We are more sensitive than you think. Please think about it. What it is like for a person to communicate who has never communicated his or her real words to others before. So, it may be difficult to facilitate someone’s writing or typing, unless the facilitator is a person whom the communicator can truly trust and also is accustomed to facilitation. Even to this day, I sometimes become unable to type well, confused by stimulations or by emotional anxiety. But having someone I can trust sit beside me enables me to calmly type.
 As a person who cannot speak, I had thought that I should write so people can read my words and to know more about me. I thought that was a way for me to connect with the world. So I became a writer.
 Being a severely autistic person, I may be thought to be unable of understanding anything, but I’m always listening to people around me. I watch TV and enjoy music. I also read some books, although not a whole lot. Having been wanted to be normal, I observed people around me. Even though I could not behave like they did, I observed the world of normal people, which seemed full of mysteries to me, as if I had been watching a space movie. Once I became able to write sentences, not only I wrote about my thoughts as poems but also I wrote stories in which I appeared as the main character living in the world of so-called normal people. By writing a story where I can imagine myself as a main character, I freely traveled through their world.
  In a sense, as a person with autism, I may be unable to understand the behaviors and thoughts of normal people. As I write stories, I always wonder whether normal people can understand what I mean by my writings. So when I write, I pay close attention to whether there are gaps between my own perspective and others’ perspectives. Thus I get really happy when many people read my books and I receive comments from the readers, because I feel like I got closer to their world.
  I have hated not-normal myself for always causing people troubles and having nothing to contribute. I tried to be like everyone so I could live in this society. But I noticed that, while there were things I could do if I made efforts, there were things that I could never do no matter how hard I tried. In addition, there are differences between what I like or what is important to me and what others like or value. I was realizing the differences in values and ways of thinking between others and me in a way not to deny myself entirely.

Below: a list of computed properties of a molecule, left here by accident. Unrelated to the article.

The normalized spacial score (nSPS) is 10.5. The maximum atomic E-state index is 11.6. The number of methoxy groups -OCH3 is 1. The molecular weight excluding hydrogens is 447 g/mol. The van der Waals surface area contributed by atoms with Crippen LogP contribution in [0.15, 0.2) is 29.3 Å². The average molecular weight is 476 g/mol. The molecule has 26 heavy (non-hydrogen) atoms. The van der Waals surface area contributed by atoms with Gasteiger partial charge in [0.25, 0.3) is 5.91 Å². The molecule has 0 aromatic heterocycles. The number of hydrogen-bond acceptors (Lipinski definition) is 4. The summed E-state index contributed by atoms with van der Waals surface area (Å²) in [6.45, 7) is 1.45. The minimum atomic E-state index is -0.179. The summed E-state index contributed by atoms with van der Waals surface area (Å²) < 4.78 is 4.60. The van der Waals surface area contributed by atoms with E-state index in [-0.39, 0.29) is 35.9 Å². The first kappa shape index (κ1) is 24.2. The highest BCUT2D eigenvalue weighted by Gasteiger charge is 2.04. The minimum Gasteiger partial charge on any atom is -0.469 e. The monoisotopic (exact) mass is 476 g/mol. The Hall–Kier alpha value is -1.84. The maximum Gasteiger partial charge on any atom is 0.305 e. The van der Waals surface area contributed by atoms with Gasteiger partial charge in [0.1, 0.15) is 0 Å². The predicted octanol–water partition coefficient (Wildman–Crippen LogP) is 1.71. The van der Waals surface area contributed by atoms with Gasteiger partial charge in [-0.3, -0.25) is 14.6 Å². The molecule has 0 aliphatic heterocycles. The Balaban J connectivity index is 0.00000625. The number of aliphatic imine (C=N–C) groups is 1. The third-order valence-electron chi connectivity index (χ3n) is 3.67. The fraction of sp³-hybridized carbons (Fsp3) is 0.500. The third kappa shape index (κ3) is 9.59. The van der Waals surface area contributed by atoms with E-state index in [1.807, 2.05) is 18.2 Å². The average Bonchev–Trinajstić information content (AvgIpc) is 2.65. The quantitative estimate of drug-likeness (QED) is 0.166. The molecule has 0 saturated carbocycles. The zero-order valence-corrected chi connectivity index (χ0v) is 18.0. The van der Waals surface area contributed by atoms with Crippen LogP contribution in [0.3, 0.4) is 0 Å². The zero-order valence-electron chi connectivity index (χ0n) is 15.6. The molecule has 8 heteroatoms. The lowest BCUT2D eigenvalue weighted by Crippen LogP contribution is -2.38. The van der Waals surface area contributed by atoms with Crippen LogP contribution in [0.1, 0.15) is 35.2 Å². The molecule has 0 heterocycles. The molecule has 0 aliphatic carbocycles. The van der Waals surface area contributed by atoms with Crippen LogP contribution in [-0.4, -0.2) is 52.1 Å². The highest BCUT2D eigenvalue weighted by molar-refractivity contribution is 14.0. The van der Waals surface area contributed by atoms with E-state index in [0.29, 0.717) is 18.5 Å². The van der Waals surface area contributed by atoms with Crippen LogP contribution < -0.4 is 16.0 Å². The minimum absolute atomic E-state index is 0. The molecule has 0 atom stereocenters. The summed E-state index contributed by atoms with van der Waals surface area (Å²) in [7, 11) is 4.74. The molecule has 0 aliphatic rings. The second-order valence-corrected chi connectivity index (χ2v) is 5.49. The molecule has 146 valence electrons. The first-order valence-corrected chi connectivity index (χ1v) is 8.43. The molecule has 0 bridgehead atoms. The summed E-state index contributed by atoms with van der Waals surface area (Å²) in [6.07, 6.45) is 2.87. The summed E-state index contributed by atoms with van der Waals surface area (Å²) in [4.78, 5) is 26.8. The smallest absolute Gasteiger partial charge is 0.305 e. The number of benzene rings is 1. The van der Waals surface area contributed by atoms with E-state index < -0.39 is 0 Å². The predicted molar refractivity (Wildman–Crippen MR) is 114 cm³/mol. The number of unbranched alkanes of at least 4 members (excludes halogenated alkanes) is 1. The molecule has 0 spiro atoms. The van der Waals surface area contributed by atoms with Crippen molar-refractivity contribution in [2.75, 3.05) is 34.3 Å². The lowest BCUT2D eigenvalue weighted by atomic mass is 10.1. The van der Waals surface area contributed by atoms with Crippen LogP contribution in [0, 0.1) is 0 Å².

I think that “the world of autism narrated by people with autism” is something to be revealed more and more in future.
 For instance, an example of how I experience the world may be different from how most people experience the world is my experience with rain. My first reaction to rain is to be surprised at its sounds. Though everyone seems to know it rain instantly from hearing its sounds, I first become anxious, unable to tell what sound it is and where it comes from until someone tells me it’s rain. That is why I stare at rain so I can connect the sounds to the rain. But then I become so absorbed in watching raindrops that I forget where I am now. The feeling of continuous raindrops coming down from the sky and falling through my body on the ground causes me to forget myself. Like this, in the world of autism, there are sensory perceptions and ways of thinking that only people with autism can explain.
 Now I wonder whether everything about autism is bad. This is me - a person with autism. I dearly love people who love me. And I think there are great things too in the world of autism that only we know. Just as lives of each person has a meaning, I believe that my being born autistic should have a meaning.
 Being understood with empathy by others greatly relieves our distressed hearts. So this is of particular value for me to be able to tell you about my thoughts here today. I think that mutual understanding is the first step toward tomorrow’s hope. I want to believe that we - you and us, the people with autism - share the same future and share this world together.